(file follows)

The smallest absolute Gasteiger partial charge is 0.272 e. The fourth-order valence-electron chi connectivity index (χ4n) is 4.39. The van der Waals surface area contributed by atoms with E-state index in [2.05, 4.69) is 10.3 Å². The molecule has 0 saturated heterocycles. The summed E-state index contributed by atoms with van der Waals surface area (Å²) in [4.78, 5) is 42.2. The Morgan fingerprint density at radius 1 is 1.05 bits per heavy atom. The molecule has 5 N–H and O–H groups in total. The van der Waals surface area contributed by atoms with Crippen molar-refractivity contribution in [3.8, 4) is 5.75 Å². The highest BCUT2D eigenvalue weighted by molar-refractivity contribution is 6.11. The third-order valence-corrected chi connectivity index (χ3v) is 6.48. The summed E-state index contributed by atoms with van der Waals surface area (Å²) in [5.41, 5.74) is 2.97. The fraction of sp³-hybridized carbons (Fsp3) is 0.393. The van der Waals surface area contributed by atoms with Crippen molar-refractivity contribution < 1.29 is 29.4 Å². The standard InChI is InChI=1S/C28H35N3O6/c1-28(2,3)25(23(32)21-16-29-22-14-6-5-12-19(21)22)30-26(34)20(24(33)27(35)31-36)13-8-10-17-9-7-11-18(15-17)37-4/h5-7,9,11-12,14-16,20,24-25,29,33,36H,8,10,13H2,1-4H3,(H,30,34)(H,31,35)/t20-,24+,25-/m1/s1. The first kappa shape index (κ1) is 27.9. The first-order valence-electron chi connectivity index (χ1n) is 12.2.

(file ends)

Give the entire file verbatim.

The smallest absolute Gasteiger partial charge is 0.272 e. The fourth-order valence-electron chi connectivity index (χ4n) is 4.39. The van der Waals surface area contributed by atoms with E-state index in [2.05, 4.69) is 10.3 Å². The molecule has 0 saturated heterocycles. The summed E-state index contributed by atoms with van der Waals surface area (Å²) in [4.78, 5) is 42.2. The Morgan fingerprint density at radius 1 is 1.05 bits per heavy atom. The molecule has 5 N–H and O–H groups in total. The van der Waals surface area contributed by atoms with Crippen molar-refractivity contribution in [3.8, 4) is 5.75 Å². The highest BCUT2D eigenvalue weighted by molar-refractivity contribution is 6.11. The third-order valence-corrected chi connectivity index (χ3v) is 6.48. The summed E-state index contributed by atoms with van der Waals surface area (Å²) in [5.41, 5.74) is 2.97. The fraction of sp³-hybridized carbons (Fsp3) is 0.393. The van der Waals surface area contributed by atoms with Crippen molar-refractivity contribution < 1.29 is 29.4 Å². The standard InChI is InChI=1S/C28H35N3O6/c1-28(2,3)25(23(32)21-16-29-22-14-6-5-12-19(21)22)30-26(34)20(24(33)27(35)31-36)13-8-10-17-9-7-11-18(15-17)37-4/h5-7,9,11-12,14-16,20,24-25,29,33,36H,8,10,13H2,1-4H3,(H,30,34)(H,31,35)/t20-,24+,25-/m1/s1. The first kappa shape index (κ1) is 27.9. The first-order valence-electron chi connectivity index (χ1n) is 12.2.